First Reading: Exodus 34:4-6,8-9
Second Reading: 2 Corinthians 13:11-13
Gospel Acclamation: cf. Revelation 1:8
Welcome to Ordinary Time! Last Sunday’s Pentecost Sunday marked the official end of the Easter Season, but, even though we are now in Ordinary Time, there’s nothing ordinary about this Sunday’s Solemnity: The Solemnity of the Most Holy Trinity.
The Holy Trinity — Father, Son, and Holy Spirit; one God — is the object of all our worship and our entire lives. It is often the case that we begin Holy Mass with the words from St Paul in our Second Reading this Sunday: “The grace of the Lord Jesus Christ, the love of God and the fellowship of the Holy Spirit be with you all.” Just think about how we start and end every prayer with the Sign of the Cross. The words we use invoke the Most Holy Trinity every time.
The way that the Readings are set up this Sunday, especially the First Reading, the Psalm, and the Gospel, form a pattern. They form the pattern of God’s slow and steady revelation of Himself to humanity.
In the First Reading taken from the book of Exodus, He reveals Himself to Moses on Mount Sinai saying, “The Lord, a God of tenderness and compassion, slow to anger rich in kindness and faithfulness.”
In the Psalm, which is actually taken from the book of Daniel this week (not the book of Psalms), we are given numerous statements about God to which we shall respond, “To you glory and praise for evermore!” The book of Daniel appears late in the Old Testament and so by that point they knew a lot more about God and Who He is.
In our Gospel, we have the fullness of God’s revelation to humanity: Jesus Christ the Son of God. He is God’s full revelation. He is the Word of God (cf. John 1:1). But even Jesus tells us Himself in this Sunday’s Gospel:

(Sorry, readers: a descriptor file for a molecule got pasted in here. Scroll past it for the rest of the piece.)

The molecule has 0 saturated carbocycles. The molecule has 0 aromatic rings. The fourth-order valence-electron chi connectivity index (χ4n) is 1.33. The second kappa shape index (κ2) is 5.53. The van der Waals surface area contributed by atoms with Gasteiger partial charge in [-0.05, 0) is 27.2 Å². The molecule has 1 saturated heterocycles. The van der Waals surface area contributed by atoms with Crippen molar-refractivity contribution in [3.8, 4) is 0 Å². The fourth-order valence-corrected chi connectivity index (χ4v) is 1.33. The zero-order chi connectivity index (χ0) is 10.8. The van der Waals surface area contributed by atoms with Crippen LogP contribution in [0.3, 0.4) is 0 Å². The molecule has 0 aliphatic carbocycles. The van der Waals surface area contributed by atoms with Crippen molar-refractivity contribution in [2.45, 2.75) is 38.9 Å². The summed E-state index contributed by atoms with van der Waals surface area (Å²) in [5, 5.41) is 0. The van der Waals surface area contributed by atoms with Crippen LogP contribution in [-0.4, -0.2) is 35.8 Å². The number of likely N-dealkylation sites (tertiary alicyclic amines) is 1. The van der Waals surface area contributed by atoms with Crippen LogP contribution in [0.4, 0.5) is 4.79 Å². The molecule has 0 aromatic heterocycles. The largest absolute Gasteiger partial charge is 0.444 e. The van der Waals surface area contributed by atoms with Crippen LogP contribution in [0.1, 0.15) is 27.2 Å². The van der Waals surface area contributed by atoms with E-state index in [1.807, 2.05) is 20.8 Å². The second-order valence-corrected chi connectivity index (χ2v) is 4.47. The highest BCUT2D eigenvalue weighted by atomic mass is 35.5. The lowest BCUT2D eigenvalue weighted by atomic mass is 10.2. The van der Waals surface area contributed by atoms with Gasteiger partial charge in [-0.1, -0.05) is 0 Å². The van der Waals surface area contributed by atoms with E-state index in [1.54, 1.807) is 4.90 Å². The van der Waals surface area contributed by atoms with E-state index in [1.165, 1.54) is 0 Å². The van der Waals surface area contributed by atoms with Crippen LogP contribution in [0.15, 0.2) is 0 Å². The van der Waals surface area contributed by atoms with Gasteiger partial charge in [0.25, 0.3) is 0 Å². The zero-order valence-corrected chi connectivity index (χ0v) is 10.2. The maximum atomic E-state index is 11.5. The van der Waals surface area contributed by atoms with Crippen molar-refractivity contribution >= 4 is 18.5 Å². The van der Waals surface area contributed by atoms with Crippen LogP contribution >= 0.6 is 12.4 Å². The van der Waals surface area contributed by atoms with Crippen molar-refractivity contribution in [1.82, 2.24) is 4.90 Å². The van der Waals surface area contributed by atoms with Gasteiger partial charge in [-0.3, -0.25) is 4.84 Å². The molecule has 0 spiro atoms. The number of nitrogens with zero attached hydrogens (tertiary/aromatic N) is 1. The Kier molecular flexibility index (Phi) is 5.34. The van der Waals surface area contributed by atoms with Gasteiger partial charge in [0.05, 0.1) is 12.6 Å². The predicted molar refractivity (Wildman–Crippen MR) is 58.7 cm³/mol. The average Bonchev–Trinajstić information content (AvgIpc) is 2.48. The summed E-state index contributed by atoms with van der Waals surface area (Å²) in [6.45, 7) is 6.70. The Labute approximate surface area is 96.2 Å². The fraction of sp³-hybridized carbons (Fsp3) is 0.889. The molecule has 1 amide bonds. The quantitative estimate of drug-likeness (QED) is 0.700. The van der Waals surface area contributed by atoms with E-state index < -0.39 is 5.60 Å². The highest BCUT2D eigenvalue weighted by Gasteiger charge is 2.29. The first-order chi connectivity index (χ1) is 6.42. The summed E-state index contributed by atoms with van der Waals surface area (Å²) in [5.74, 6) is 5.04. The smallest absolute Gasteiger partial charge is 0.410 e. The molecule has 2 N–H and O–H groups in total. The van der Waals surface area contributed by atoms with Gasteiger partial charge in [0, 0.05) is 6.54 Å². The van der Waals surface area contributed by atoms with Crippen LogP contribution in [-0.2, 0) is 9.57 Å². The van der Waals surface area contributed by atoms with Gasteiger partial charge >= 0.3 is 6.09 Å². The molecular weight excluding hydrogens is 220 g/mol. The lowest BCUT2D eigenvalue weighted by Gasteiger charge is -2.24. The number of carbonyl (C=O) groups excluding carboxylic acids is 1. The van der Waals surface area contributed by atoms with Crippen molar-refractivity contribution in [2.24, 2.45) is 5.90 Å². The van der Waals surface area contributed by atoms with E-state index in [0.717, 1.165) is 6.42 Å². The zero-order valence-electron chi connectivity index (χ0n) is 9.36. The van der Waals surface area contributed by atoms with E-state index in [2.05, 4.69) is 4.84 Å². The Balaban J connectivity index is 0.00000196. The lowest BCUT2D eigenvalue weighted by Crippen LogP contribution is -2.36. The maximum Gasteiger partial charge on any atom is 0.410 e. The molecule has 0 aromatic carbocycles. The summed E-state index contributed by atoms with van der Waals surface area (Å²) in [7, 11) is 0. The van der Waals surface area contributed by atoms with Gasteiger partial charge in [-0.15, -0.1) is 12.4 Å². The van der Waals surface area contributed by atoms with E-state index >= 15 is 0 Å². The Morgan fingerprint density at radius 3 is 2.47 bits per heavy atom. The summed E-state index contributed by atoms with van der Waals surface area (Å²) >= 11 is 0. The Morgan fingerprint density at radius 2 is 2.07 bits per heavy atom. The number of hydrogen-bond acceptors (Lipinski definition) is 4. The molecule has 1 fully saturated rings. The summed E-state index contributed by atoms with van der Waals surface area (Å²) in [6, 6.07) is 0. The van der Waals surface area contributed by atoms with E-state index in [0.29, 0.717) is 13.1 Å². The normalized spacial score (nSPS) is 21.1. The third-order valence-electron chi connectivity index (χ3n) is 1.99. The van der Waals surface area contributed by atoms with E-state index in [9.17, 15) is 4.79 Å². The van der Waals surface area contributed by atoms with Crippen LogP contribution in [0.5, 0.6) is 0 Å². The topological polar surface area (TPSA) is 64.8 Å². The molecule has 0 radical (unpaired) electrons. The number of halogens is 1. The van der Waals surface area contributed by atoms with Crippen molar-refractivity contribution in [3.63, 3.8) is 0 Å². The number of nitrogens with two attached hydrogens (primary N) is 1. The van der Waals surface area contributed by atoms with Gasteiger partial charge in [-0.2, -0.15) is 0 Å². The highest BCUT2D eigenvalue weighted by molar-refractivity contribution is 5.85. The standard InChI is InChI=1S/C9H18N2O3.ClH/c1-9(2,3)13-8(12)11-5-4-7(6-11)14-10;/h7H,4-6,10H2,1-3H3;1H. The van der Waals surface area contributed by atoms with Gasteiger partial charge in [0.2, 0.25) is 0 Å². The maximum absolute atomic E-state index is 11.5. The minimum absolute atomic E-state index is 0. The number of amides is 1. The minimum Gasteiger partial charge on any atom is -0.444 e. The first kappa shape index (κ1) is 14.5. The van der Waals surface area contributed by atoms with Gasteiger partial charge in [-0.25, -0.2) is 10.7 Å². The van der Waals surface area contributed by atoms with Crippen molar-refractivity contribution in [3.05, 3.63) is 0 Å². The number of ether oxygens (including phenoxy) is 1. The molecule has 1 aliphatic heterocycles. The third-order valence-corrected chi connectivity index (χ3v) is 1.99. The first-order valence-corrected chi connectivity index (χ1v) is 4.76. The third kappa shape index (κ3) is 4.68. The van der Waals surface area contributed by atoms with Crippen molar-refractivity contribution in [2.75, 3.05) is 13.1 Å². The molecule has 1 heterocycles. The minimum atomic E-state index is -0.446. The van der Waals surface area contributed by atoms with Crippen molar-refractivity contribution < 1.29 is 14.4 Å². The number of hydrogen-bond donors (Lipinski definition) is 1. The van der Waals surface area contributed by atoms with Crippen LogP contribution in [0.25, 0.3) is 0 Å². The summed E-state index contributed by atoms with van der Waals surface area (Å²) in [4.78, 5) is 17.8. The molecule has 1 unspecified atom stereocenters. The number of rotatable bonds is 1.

“God loved the world so much that he gave his only Son, so that everyone who believes in him may not be lost but may have eternal life. For God sent his Son into the world not to condemn the world, but so that through him the world might be saved. No one who believes in him will be condemned; but whoever refuses to believe is condemned already, because he has refused to believe in the name of God’s only Son.”
If you ever wanted the Gospel in a nutshell, this is it!
In the Second Reading, after the fullness of God’s revelation, St Paul describes God as the God of love and of Peace assuring us that He will be with us.
The culmination of God’s plan for the redemption of the world occurs at the climax of every Mass: “This is my Body… This is my Blood.” “Through Christ our Lord” we become partakers of the very life of the Holy Trinity.
Communion — It’s what we were made for.
See you next week on Seeking the Word!
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